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These include slavery, racial segregation during the Jim Crow era, Black property loss, and discriminatory public policies that have hindered Black Americans from building wealth.

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What Do Reparations Consist Of?

The proposed reparations take various forms, including housing grants, direct payments, business loans, and even a national apology.

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Each of these forms of reparations have specific facets. For instance, direct payments have been broken down specifically by Darity. He based a calculation for restorative payments based on a broken promise General Sherman made at the close of the Civil War, that freed Blacks were owed “40 acres and a mule.” Darity calculates the value of this at $80,000 per person, which would total around $1.2 trillion.

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Why Darity Opposes State and Local Efforts at Reparations

Darity, one of the consultants for California’s first-in-the-nation task force, dismisses state and local efforts as patchy and piecemeal.

A map of the United States, depicting all of the states and their capitals.

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He emphasizes the inherent flaws, noting that different eligibility standards and varied outcomes based on geographic location will result from decentralized programs. Darity predicts that if left to states and localities, some communities may do nothing at all, providing opponents with ammunition against a nationwide program.

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Why Should Reparations Be a Federal Initiative?

The economist contends that states lack the financial resources to independently bridge the racial wealth gap. The combined budgets of U.S. States total less than $5 trillion. Darity firmly asserts that reparations “is necessarily a federal project.”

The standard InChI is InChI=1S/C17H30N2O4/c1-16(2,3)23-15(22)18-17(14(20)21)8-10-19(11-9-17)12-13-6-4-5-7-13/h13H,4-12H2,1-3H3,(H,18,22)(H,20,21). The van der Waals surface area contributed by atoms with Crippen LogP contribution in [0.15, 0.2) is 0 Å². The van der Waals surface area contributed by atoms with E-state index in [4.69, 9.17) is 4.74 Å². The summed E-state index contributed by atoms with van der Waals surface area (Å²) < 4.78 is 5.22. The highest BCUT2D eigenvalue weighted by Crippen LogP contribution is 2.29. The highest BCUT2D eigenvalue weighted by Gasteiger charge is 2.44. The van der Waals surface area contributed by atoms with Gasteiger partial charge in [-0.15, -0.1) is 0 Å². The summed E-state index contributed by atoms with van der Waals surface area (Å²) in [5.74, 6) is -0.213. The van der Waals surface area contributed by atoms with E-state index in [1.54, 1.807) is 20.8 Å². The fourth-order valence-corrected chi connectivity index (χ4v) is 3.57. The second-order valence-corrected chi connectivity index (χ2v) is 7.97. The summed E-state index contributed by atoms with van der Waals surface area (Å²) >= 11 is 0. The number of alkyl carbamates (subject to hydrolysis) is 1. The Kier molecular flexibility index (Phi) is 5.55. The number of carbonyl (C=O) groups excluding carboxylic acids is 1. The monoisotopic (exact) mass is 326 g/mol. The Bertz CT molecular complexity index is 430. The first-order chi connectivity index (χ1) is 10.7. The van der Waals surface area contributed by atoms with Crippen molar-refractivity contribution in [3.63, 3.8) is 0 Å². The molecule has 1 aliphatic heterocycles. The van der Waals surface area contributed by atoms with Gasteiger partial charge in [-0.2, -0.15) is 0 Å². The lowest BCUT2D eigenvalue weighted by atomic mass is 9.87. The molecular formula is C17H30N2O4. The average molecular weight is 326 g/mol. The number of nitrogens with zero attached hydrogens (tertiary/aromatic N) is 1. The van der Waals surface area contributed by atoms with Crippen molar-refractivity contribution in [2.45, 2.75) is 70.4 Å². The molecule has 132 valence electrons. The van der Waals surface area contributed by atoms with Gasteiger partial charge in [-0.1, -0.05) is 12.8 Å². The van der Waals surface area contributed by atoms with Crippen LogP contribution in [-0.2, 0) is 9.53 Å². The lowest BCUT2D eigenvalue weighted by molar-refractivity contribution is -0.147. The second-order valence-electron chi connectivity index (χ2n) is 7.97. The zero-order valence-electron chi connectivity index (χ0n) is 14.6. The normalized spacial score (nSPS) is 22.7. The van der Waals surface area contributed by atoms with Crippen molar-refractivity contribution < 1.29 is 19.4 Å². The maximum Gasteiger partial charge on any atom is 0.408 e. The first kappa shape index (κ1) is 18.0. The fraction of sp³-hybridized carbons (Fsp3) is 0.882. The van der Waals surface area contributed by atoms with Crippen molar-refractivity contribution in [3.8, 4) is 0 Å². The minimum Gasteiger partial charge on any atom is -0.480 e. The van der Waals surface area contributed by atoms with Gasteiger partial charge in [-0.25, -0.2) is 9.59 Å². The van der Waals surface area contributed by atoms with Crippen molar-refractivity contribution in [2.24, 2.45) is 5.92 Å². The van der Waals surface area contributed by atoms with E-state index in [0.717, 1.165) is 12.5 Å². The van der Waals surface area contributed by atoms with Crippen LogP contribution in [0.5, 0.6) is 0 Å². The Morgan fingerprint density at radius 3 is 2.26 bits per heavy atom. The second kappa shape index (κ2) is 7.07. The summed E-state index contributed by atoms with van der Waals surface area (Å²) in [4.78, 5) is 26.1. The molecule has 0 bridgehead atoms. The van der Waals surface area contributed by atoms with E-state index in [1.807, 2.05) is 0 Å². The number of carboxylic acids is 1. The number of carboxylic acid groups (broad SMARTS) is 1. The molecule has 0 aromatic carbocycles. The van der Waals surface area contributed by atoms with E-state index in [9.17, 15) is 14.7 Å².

Washington Monument is Washington, D.C.

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He suggests that Washington, D.C., could be an exception as the federal district has the unique ability to directly appeal to the federal government for restitution. This could be a starting place, as it might potentially set a precedent for a nationwide approach.

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State-Level Reparations So Far

There have been some state-level developments, like California’s task force recommendations and commissions in New York and Illinois. 

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The task force in California was established in 2020 and spent about 3 years studying and developing reparations proposals for African Americans in the state. They issued their final report in June 2023, which provides an exhaustive plan for reparations of slavery and its lingering effects on American society. However, Darity believes that these efforts are insufficient. He underscores the need for a federal project to address the issue comprehensively.

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A Shift in Congress is Necessary

Darity has argued that for a reparations program to materialize into law, a substantial shift in Congress’s composition is essential: “there would have to be a very different Congress.”

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The path to a nationwide reparations program is steeped in challenges. As the debate continues, the urgency to address historical injustices and systemic disparities remains a focal point. As Darity has noted, the longer we wait, the more expensive the program will be.